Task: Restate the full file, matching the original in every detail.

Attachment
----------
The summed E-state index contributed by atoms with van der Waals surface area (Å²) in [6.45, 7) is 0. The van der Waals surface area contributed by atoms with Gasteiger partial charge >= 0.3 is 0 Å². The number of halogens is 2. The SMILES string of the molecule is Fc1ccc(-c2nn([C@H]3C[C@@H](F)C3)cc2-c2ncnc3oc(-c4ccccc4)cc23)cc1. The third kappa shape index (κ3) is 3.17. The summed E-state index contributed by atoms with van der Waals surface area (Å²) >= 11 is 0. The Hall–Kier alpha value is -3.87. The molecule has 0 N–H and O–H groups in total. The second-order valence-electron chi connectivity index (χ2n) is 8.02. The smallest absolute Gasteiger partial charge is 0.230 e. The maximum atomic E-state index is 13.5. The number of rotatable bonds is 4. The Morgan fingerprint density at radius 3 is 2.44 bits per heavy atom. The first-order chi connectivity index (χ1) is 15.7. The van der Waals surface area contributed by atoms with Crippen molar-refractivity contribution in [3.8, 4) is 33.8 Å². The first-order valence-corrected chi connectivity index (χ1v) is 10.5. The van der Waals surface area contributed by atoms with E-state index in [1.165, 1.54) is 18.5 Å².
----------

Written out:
The summed E-state index contributed by atoms with van der Waals surface area (Å²) in [6.45, 7) is 0. The van der Waals surface area contributed by atoms with Gasteiger partial charge >= 0.3 is 0 Å². The number of halogens is 2. The SMILES string of the molecule is Fc1ccc(-c2nn([C@H]3C[C@@H](F)C3)cc2-c2ncnc3oc(-c4ccccc4)cc23)cc1. The third kappa shape index (κ3) is 3.17. The summed E-state index contributed by atoms with van der Waals surface area (Å²) >= 11 is 0. The Hall–Kier alpha value is -3.87. The molecule has 0 N–H and O–H groups in total. The second-order valence-electron chi connectivity index (χ2n) is 8.02. The smallest absolute Gasteiger partial charge is 0.230 e. The maximum atomic E-state index is 13.5. The number of rotatable bonds is 4. The Morgan fingerprint density at radius 3 is 2.44 bits per heavy atom. The first-order chi connectivity index (χ1) is 15.7. The van der Waals surface area contributed by atoms with Crippen molar-refractivity contribution in [3.8, 4) is 33.8 Å². The first-order valence-corrected chi connectivity index (χ1v) is 10.5. The van der Waals surface area contributed by atoms with E-state index in [1.165, 1.54) is 18.5 Å².